In horror cinema, we are caught up between the prospects of good and evil where the audience is inclined to find the light at the end of the tunnel. As modern cinema evolves we have come to find that more often than not, it is chaos that ultimately reigns.  Happy endings are lost and final girls often become as guilty as their killers. However, it begs the question, are these portrayals of complicated women equivalent to empowering feminist discourse or are they an excuse for misogynistic depictions perpetuated by the male gaze?

As you know I’m trash for horror and suspense and diving deeper fuels my obsessions. I will be analyzing Laura Mulvey’s theory of psychoanalysis and castration through Lars von Trier 2009 film Antichrist to deconstruct phallocentrism.

Antichrist is the first film of Von Triers Infamous Depression Trilogy where its name becomes the main theme. The film is divided into six chapters following a couple’s journey, He and She, coping with grief from the loss of their only child.  He, being a therapist, tries to comfort and treat his wife through her growing depression and self-blame. They decide to go to a cabin in the woods in a place called Eden where she once spent a summer working on a thesis about gynocide. It is through this journey that everything begins spiraling out of control as she falls into a psychotic depression causing her to have delusions and act on uncontrollable sexual urges that often turn violent with her partner. Through her delusions, she becomes fixated on the central idea of genocide in which “nature is the church of Satan” and therefore, women are inherently evil. As the film progresses it appears as they begin to experience a case of folie a deux.

She begins to accuse him of wanting to leave her and forcefully haves sex with him after knocking him unconscious by smashing a piece of wood on his testicles. As he lays unconscious she bolts a stone through his leg and buries him. After a while, she regrets what she has done and unburies him helping him back into their cabin. She tells him that someone has to die when the three beggars arrive as she has a flashback to the day their son died. The audience is able to witness that she saw her son climb onto the window but did nothing to stop him. Consequently, taken by grief, she grabs scissors and mutilates her sexual organs. She then stabs her husband with them but is unable to kill him which results in him overpowering her and strangling her to death.

Laura Mulvey’s essay “Visual Pleasure and the Narrative Cinema” explores psychoanalysis as a political statement where she exposes how the patriarchal paradigm has structured the role of women in society. We are easily able to correlate Mulvey’s theory with the role of She’s husband where her suffering becomes unable to be justified unless given purpose through a male entity thus suggesting to the reality of her grief being caused through her role as a mother from the death of her child. This is where a “woman’s desire is subjected to her image as bearer of the bleeding wound, she can exist only in relation to castration and cannot transcend it.”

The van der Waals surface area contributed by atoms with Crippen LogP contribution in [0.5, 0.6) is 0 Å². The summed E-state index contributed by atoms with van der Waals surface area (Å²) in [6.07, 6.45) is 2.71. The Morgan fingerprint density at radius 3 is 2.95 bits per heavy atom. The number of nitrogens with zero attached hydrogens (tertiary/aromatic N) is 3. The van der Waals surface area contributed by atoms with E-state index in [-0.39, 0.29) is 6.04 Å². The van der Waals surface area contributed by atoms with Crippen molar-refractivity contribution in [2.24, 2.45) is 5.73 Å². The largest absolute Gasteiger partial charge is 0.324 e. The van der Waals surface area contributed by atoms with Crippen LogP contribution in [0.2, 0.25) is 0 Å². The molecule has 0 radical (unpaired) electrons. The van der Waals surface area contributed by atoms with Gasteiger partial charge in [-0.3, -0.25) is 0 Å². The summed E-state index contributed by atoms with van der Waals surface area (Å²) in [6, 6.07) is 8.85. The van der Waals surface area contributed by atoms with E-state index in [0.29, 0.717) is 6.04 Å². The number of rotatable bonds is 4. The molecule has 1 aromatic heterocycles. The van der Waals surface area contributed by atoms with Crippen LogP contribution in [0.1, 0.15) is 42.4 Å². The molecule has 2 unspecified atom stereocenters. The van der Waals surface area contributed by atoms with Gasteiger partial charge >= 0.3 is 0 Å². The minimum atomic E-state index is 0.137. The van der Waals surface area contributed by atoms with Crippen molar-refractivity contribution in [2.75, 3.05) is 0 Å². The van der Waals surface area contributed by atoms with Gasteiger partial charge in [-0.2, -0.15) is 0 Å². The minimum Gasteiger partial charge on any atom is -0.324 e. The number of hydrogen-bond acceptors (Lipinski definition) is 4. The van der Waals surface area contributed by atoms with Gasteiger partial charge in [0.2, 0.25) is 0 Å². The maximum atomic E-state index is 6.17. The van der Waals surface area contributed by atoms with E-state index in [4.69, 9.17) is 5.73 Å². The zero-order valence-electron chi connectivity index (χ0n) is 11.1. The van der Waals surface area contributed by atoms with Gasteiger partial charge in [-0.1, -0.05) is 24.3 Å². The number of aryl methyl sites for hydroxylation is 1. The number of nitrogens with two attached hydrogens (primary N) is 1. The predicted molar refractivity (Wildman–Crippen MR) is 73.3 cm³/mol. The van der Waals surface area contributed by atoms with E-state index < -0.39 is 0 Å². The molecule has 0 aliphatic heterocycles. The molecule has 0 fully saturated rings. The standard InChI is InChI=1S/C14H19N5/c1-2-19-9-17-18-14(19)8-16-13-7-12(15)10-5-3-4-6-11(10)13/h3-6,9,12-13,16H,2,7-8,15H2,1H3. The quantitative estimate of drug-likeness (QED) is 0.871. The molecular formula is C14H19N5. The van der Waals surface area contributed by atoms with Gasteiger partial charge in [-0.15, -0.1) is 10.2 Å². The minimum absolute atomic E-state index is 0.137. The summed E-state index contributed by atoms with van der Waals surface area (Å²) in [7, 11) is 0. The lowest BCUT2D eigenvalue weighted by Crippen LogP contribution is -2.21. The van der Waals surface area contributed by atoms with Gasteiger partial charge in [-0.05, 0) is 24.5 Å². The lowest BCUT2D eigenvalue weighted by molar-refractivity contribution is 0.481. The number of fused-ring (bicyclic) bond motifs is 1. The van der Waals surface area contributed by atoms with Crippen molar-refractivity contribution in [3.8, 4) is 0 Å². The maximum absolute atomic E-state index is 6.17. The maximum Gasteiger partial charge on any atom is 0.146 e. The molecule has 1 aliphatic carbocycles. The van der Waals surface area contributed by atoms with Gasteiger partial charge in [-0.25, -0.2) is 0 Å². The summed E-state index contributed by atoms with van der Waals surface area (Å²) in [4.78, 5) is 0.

As she is engulfed by her psychosis she has the need to take revenge for the oppression and subjection she has faced as a woman, mother, and wife from her husband’s lack of support and constant dehumanization as his patient. This leads her to physically attempt to castrate him in order to free herself from the “frustration experienced under the phallocentric order.” The death of her child works in relation as a symbol of her personal castration, she stands powerless as a women “in patriarchal culture as a signifier for the male other… in which a male can live out his fantasies and obsessions.”

In the film, the audience is able to experience these fantasies through conventional scopophilia by the male gaze portrayed through violent scenes of sexual intercourse and masturbation. Her body and self, are explicitly objectified in the “traditional exhibitionist role, [where] women are simultaneously looked at and displayed, with their appearance coded for strong visual and erotic impact so that they can be said to connote to-be-looked-at-ness.” However, the Triers female character challenges this voyeurism and pleasure from spectacle by purposely drawing the gaze to her sexualization and then abruptly destroying the objectifying gaze through the explicit and graphic castration of the male characters phallic member.